Featured Research

from universities, journals, and other organizations

As Elders Rock, Emotional Burden Of Dementia Eases

Date:
May 1, 1998
Source:
University Of Rochester
Summary:
Nursing home residents who have dementia can literally rock away their anxiety and depression, nurse researchers have found, simply by rocking back and forth in a rocking chair for about an hour or two a day. Patients who rocked the most in a research study even requested less medication to ease their daily aches and pains, and their balance improved.

Nursing home residents who have dementia can literally rock away their anxiety and depression, nurse researchers have found, simply by rocking back and forth in a rocking chair for about an hour or two a day. Patients who rocked the most in a research study even requested less medication to ease their daily aches and pains, and their balance improved.

Related Articles


Nurses from the University of Rochester presented the work at a meeting of the Eastern Nursing Research Society April 23-25 in Rochester.

"There's the stereotype of older people on a porch happily going back and forth in their rocking chairs," says nurse researcher Nancy Watson. "It turns out that the activity really does bring some peace of mind to many folks.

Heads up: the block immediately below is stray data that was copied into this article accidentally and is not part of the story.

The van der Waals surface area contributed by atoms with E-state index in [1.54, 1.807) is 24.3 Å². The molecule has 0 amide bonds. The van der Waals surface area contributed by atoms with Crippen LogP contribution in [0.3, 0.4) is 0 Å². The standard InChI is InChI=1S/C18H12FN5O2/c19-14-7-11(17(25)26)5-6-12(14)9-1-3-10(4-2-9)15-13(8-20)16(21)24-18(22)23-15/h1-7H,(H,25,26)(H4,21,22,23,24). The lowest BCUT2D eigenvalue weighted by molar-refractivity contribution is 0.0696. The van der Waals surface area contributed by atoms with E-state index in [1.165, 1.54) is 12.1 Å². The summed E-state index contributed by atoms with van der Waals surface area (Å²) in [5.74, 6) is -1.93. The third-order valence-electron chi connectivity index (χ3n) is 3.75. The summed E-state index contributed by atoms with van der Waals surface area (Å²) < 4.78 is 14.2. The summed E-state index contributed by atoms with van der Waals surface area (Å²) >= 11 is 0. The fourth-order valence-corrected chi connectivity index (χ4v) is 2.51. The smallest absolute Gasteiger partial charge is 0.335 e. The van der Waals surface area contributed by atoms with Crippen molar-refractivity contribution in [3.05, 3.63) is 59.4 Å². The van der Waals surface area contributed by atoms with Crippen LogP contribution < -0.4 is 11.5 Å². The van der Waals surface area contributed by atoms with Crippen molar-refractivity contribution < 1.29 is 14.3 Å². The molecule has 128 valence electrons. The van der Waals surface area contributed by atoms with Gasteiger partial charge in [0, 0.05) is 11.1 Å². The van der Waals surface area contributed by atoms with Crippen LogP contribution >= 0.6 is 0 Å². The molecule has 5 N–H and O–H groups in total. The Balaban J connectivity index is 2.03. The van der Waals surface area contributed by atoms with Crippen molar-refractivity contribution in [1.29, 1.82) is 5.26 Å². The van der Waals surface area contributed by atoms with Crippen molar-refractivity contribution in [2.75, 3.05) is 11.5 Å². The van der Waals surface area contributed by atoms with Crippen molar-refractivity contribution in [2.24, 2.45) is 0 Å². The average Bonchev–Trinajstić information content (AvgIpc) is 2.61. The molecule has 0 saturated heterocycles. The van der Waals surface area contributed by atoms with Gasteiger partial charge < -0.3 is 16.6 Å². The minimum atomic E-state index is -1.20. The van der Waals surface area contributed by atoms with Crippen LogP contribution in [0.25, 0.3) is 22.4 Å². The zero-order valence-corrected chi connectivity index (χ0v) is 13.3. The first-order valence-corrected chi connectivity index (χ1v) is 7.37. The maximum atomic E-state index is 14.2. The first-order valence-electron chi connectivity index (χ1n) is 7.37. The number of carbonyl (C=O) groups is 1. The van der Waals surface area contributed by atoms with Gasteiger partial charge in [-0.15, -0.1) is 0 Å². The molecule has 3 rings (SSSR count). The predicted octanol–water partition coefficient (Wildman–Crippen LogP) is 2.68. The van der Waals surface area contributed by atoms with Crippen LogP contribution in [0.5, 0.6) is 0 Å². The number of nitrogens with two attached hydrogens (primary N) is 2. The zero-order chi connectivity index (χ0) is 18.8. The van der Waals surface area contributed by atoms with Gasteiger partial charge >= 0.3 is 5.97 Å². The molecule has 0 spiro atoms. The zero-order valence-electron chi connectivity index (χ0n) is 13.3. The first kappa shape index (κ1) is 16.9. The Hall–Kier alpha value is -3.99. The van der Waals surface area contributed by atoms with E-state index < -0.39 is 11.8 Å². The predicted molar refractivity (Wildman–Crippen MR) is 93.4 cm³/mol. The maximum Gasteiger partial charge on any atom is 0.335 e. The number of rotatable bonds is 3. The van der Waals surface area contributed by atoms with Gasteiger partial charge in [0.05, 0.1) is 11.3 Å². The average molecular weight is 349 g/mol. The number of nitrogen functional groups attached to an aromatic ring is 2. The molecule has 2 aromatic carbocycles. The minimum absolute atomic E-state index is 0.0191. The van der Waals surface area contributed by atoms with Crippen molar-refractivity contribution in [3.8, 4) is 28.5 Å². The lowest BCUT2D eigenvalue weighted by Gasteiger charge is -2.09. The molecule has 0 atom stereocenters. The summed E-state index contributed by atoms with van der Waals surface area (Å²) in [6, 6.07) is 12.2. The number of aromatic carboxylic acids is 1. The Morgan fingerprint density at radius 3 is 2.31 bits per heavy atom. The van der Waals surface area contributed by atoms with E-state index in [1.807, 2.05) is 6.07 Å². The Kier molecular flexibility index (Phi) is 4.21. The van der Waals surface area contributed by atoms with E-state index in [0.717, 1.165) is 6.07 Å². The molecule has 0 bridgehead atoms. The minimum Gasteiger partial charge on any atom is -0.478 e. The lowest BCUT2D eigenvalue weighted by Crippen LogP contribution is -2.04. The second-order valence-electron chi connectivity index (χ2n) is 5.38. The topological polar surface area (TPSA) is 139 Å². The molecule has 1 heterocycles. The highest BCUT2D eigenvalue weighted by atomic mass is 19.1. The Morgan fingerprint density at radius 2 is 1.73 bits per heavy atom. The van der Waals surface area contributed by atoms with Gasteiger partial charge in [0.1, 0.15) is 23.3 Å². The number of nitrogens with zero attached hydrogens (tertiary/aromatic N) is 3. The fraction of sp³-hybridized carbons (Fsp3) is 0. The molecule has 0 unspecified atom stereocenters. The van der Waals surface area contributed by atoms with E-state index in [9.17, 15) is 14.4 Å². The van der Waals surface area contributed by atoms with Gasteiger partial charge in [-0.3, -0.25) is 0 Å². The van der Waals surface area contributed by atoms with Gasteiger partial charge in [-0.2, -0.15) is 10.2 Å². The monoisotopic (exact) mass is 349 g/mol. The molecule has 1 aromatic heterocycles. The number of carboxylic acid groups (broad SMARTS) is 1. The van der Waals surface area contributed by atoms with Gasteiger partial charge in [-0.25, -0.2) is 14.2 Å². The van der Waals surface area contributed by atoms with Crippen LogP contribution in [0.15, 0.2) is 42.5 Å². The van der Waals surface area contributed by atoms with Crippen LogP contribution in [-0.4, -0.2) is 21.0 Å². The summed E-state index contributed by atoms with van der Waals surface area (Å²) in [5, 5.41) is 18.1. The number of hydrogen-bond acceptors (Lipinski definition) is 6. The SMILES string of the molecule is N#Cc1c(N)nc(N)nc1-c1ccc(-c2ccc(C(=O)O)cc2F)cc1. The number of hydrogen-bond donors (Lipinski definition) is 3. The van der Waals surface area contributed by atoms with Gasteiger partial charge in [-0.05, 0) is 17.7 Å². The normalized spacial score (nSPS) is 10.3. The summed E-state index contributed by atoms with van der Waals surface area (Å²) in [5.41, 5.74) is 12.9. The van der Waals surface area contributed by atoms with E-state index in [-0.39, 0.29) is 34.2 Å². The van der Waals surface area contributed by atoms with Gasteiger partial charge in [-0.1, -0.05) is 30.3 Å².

"It's been very well documented with infants that a gentle repetitive motion has a soothing effect. We've shown that the same is true in an older population that is emotionally distressed."

In a study funded by the New York State Department of Health, Watson studied 25 nursing home residents diagnosed as having dementia, either due to Alzheimer's disease or other causes. Nurses at Kirkhaven, a nursing home in Rochester, closely monitored patient behavior for the six weeks residents rocked and compared it to their behavior during six weeks when the rocking mechanism on the chairs was disabled.

During the weeks they rocked, most residents' psychological and emotional well-being improved, says Watson, an assistant professor in the University's School of Nursing and an expert in gerontological nursing research, an area where the University is ranked among the top 10 nationwide.

"Right away, nursing aides noticed the most dramatic effect: The chair served to calm someone down when he or she was emotionally upset. The aide helped the resident to the chair and got them rocking, and it calmed the patient right down."

In the study, residents rocked for anywhere from half an hour to two and a half hours each day for five days a week. While not all the residents improved, those who rocked the most improved the most, Watson says. "The more they rocked, the better they felt."